If you read this site often, you may know how I feel about Chris Farley.
My love for the man is deep and abiding. To me, the Madison native was a sort of folk hero for goofball Wisconsinites. The Saturday Night Live star’s breakout film, Tommy Boy, is celebrating its 25th anniversary this spring. While that makes me feel very old — even though I was only 4 when the road trip comedy came out — it presents a perfect opportunity to talk about the late “Farls.”
And the folks at The Ringer have done just that, publishing not one but three Farley-related pieces this week. (Last year, the site also ran a wonderful retrospective on Farley and his pal Adam Sandler.) Each is highly interesting and definitely worth a read — but if you’re short in time, let me give you the SparkNotes first:
His filmography is brief and not everything he was in was great, but at the very least Farley’s presence elevated the material. The Ringer article linked above breaks his career into pieces, focusing not just on his performances but also his influences and other media about him. (Including, ironically, Roger Ebert’s absolutely vicious review of Tommy Boy.)
From his idolization of John Belushi, who also died at 33 of a drug overdose, to his iconic supporting role as an unhinged school bus driver in Billy Madison, writers Andrew Gruttadaro and Justin Sayles wax poetic on what made Chris Farley… well, Chris Farley.
On a personal note, I was happy to see the inclusion of The Chris Farley Show, a 2008 oral history that was a very formative book for me. Had I not read it, I probably wouldn’t have become so interested in sketch comedy. And I never would have considered pursuing writing professionally. I could be a lawyer right now. Thanks, Chris Farley!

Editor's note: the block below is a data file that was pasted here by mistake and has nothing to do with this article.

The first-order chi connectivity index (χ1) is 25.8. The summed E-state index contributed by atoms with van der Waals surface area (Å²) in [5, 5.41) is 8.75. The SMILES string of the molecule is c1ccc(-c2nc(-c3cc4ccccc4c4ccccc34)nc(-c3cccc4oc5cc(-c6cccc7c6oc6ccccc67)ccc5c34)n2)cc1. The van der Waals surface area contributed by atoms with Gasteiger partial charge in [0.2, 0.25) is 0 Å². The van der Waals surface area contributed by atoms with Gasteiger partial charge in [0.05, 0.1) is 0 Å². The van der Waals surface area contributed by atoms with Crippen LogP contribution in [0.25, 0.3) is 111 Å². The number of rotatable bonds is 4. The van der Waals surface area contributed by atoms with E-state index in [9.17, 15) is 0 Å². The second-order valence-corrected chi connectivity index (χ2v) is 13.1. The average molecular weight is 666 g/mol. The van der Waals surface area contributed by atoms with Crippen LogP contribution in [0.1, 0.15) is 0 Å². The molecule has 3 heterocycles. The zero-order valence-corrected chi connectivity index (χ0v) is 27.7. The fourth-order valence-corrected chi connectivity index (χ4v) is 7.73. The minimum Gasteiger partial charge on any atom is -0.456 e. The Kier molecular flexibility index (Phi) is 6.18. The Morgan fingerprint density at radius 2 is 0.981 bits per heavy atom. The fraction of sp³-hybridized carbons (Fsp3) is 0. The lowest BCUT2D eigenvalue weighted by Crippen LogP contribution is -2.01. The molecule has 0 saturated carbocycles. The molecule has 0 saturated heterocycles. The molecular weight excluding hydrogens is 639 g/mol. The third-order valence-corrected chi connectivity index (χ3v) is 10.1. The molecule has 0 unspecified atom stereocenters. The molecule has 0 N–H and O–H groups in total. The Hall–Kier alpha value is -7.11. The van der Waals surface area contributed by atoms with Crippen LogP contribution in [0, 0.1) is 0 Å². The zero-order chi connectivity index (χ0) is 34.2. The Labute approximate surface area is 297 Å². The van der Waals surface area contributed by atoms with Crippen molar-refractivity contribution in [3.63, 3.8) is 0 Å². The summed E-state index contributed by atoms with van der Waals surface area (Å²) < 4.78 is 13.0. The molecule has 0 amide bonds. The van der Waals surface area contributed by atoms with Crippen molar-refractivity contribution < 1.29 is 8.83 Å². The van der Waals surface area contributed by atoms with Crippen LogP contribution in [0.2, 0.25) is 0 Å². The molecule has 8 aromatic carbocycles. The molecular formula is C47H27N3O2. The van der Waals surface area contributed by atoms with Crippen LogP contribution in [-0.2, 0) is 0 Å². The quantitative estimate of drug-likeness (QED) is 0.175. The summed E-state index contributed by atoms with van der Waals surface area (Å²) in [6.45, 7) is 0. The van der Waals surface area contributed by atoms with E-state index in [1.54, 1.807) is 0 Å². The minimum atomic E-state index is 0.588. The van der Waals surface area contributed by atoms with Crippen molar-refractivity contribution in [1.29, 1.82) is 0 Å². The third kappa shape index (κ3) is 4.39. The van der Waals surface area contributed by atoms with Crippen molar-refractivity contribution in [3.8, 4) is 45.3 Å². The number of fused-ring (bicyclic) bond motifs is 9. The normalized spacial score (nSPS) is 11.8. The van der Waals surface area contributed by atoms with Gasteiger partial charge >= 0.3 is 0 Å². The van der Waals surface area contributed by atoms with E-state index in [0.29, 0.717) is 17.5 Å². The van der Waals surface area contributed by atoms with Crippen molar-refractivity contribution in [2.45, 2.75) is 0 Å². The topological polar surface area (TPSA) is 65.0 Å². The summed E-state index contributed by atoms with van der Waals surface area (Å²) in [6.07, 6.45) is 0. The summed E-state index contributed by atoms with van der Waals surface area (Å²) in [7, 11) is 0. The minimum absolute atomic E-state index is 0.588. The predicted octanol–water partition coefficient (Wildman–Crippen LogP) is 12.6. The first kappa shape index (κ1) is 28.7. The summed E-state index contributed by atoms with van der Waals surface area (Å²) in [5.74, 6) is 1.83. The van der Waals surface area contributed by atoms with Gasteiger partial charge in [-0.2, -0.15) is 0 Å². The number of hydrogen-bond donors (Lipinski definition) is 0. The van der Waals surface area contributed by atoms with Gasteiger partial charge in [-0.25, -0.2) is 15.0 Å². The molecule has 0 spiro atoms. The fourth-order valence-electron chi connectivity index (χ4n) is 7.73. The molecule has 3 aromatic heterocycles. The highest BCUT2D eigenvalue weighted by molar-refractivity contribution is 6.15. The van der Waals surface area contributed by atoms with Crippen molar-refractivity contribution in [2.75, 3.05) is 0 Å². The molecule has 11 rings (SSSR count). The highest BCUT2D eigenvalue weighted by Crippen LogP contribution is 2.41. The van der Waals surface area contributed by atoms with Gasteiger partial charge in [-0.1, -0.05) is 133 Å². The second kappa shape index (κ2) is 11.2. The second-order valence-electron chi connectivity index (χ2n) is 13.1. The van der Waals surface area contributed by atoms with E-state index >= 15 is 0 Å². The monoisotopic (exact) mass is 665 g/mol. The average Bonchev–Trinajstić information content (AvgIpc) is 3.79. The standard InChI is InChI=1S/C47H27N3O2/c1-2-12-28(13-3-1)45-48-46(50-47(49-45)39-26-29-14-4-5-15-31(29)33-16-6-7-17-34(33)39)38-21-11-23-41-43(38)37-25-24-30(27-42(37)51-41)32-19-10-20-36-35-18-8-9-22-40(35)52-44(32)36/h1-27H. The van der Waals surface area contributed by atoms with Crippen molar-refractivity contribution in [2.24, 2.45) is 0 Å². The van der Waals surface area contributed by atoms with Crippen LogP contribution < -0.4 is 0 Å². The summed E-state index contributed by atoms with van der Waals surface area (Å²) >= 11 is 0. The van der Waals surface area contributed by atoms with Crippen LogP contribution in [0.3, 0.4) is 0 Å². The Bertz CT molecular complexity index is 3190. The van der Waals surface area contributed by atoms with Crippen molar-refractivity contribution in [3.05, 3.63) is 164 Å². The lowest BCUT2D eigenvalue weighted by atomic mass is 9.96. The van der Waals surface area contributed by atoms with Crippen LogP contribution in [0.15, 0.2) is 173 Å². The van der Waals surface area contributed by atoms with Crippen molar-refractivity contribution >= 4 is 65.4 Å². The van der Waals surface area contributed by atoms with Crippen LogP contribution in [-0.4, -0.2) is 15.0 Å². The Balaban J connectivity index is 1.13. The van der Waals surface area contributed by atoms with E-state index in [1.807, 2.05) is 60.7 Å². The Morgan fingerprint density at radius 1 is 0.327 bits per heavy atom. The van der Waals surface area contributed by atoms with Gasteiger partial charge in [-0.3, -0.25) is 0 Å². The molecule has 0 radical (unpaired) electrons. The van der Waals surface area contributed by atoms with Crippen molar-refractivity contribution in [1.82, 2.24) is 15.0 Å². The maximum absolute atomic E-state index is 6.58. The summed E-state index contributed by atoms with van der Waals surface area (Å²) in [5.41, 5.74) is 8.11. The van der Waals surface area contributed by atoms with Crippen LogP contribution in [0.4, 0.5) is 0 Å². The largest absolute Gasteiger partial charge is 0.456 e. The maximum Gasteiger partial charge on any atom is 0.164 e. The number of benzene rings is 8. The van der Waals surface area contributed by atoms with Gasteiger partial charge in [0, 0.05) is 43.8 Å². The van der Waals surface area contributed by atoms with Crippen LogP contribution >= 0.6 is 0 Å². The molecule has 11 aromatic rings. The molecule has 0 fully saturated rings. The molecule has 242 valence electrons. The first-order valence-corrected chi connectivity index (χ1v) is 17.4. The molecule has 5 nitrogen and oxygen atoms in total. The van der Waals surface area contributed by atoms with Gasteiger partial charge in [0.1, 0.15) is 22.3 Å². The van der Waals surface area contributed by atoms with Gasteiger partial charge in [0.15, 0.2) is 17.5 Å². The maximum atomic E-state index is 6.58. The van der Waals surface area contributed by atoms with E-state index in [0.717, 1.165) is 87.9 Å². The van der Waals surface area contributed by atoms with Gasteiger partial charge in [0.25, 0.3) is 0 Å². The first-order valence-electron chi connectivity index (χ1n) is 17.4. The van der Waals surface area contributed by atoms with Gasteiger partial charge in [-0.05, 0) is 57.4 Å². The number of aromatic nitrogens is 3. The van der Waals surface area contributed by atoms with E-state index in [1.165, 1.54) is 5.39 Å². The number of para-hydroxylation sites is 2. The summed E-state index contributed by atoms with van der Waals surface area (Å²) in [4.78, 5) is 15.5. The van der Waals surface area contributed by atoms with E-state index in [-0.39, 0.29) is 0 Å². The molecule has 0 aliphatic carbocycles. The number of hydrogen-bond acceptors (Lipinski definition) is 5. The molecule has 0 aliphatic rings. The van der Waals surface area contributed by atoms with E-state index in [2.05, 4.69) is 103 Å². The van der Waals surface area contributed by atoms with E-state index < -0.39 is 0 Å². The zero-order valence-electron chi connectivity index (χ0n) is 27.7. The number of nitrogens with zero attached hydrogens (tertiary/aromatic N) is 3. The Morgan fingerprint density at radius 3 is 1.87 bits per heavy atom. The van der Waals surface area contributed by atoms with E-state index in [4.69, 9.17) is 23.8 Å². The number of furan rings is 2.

— The Ringer (@ringer) March 31, 2020
Speaking of The Chris Farley Show, some of its most interesting details relate to the dog-with-a-bone commitment Farley had to his craft. He would take ballet lessons to increase his agility, part of why he’s among the most gifted physical comedians of the past 50 years. But Farley was also a deeply sensitive and emotional man with a people-pleasing problem, as illustrated by Nate Rogers’ affecting article for The Ringer.Some of his SNL coworkers — like Chris Rock and Bob Odenkirk — will point to the “Chippendales” sketch Farley did with Patrick Swayze as the beginning of the end. Despite its enduring popularity, the 1990 sketch put a spotlight on Farley’s weight, which he had been teased about since childhood. But he wanted to make people happy, and people were happy when they were laughing at the fat guy.
“There’s no comic twist to it,” says Rock in The Chris Farley Show. “It’s just fucking mean.” Even so, the sketch is critical to understanding Farley’s pathos, because it probably had more influence on what he would become than anything else.
— The Ringer (@ringer) April 1, 2020
I could probably quote Farley’s SNL best-of collection verbatim. But despite all my years of Farley stanning, there’s still so much I haven’t seen. One of those rarities is a cut-for-time Weekend Update bit in which Farley begins telling a story about an encounter with someone and then repeats himself over and over, never getting anywhere in particular.According to former SNL-er Norm Macdonald, it was based on a running joke Farley would pull backstage. And no matter how long the big guy dragged it out, it only seemed to get funnier.
“When you can reduce something to four words and be funny for 25 minutes without an actual joke or punch line, that’s genius,” Macdonald says in The Chris Farley Show. “It’s not even really comedy anymore. It’s almost like music, like jazz variations.”
The Ringer rightly points to it as proof that Farley was much more than a master of pratfalls. (Though he was that, too.) He trained in Chicago at the hallowed halls of The Second City, where he learned to mix an impressive physicality with inventive sketch concepts. It turns out he could do surreal alt-comedy with the best of them.
This makes you wonder if, in some alternate timeline, a middle-aged Farley would be telling Tim Robinson to make a car with a great steering wheel that won’t whiff out the window while you’re driving.
— The Ringer (@ringer) March 31, 2020